Like human beings, angels have free will, and that means that they can choose, and that means that at some point they could have chosen wrong. There is, for example, Christian midrash about a big angelic revolt against God after they had all gotten wind of the divine plan for a future Incarnation. Some of the purest ones flew into high dudgeon about the insult to God’s dignity such a plan entailed—they were hell-bent on saving God from God’s own folly. They were literally hell-bent when Michael, a loyal archangel, conquered their leader (another archangel named Lucifer), put down the revolt, and bounced him and all his minions out of paradise and down into hell, created especially for the occasion. From that time on, they have been called “devils.” So, the next time you bend over a baby carriage and coo, “What an angel!”, remember to specify what kind of angel you mean. You wouldn’t want to imply that the munchkin in the carriage is the spawn of Satan.

God’s angels are a lot like us—busy, busy, busy. They commute long distances to work. They multi-task. They ascend and descend Jacob’s ladder (which is one reason we know they don’t all have wings. Why climb if you can fly?).  They travel at the head of the Israelite column across the wilderness. They announce a couple of unplanned pregnancies to a couple of startled women. They guard the ark of the covenant and they stand with flaming swords at the locked gates of Paradise. They rejoice over the repentance of a single sinner. They minister to Jesus in the desert and in the Garden, and they announce his resurrection to the women at the tomb. And that’s just the short list of what angels get up to in the Bible.

There are also countless ranks of stay-at-home angels who surround God’s throne night and day, behold God’s face, and incessantly cry out, “Holy!” and “Glory!” Apparently they do not get tired of doing this sort of thing. It turns out that angels are primarily worshippers. They are praise for God’s glory. Contrary to our assumptions about this angelic worship, however, the Bible never actually says that they sing. It does say that they play musical instruments—the psalms speak effusively of a veritable heavenly orchestra.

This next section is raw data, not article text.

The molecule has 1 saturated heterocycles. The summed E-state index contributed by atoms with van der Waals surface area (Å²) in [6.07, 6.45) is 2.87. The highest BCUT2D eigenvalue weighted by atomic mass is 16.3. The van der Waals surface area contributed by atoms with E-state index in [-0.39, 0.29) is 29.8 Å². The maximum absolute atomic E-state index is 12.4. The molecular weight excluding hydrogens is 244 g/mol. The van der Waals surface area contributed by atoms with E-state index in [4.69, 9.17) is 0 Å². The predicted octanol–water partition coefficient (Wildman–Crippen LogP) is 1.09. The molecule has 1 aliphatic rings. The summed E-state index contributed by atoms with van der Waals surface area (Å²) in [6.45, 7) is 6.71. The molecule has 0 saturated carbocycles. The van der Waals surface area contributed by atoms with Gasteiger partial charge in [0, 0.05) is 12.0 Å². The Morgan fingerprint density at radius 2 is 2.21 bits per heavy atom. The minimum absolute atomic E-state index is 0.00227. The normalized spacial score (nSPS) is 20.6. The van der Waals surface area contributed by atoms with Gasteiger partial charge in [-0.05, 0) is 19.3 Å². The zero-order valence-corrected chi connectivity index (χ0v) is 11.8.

Too numerous to count, angels are a sabaoth, a host, and when push comes to shove—and the Bible says it surely will—they are an army. In the lurid Book of Revelation we are presented again with the angels’ general, Michael, the great Warrior Prince of Heaven. It is he, we are told, who will lead the angelic troops in the final apocalyptic struggle between God’s forces and Lucifer, the great star-sweeping Dragon. It will not surprise you to learn, therefore, that Michael is the patron saint of paratroopers. (He is also, inexplicably, the patron saint of green grocers.)

So, do you believe in angels?

Jews seem to have a happy tolerance for differences of opinion about just about everything, and so naturally they also disagree about whether belief in angels is a necessary element of Judaism. Observant Muslims, on the other hand, hold to a strict belief in angels as a basic tenet of faith. They especially honor Gabriel, who taught the 114 surahs of the Holy Qur’an to Muhammed (pbuh)—and yes, that’s the same Gabriel who told Mary to expect the baby Jesus and gave Daniel the gift of pre-Jungian dream interpretation.

Concerning belief in angels, Christians divide into the same camps we divide into about belief in a lot of other things. Christians to the ‘right’ tend to think that because angels are part of the biblical worldview, they absolutely must be part of ours too. Christians to the ‘left’ are more likely to think of belief in angels on a par with Elvis sightings and UFOs. Christians in the ‘middle’ usually can take ‘em or leave ‘em. They don’t think much about angels, except maybe at Christmas, or if they have some sort of odd experience that defies rational explanation, and the metaphor of ‘angel encounter’ seems as good a metaphor for what happened as any.

As for me, I know that belief in angels will not put me right with God or save my soul. But just because something isn’t necessary for salvation, or even for faithful discipleship, doesn’t mean it can’t do me some good. And one good thing that the Christian tradition about angels does for me is enliven my imagination.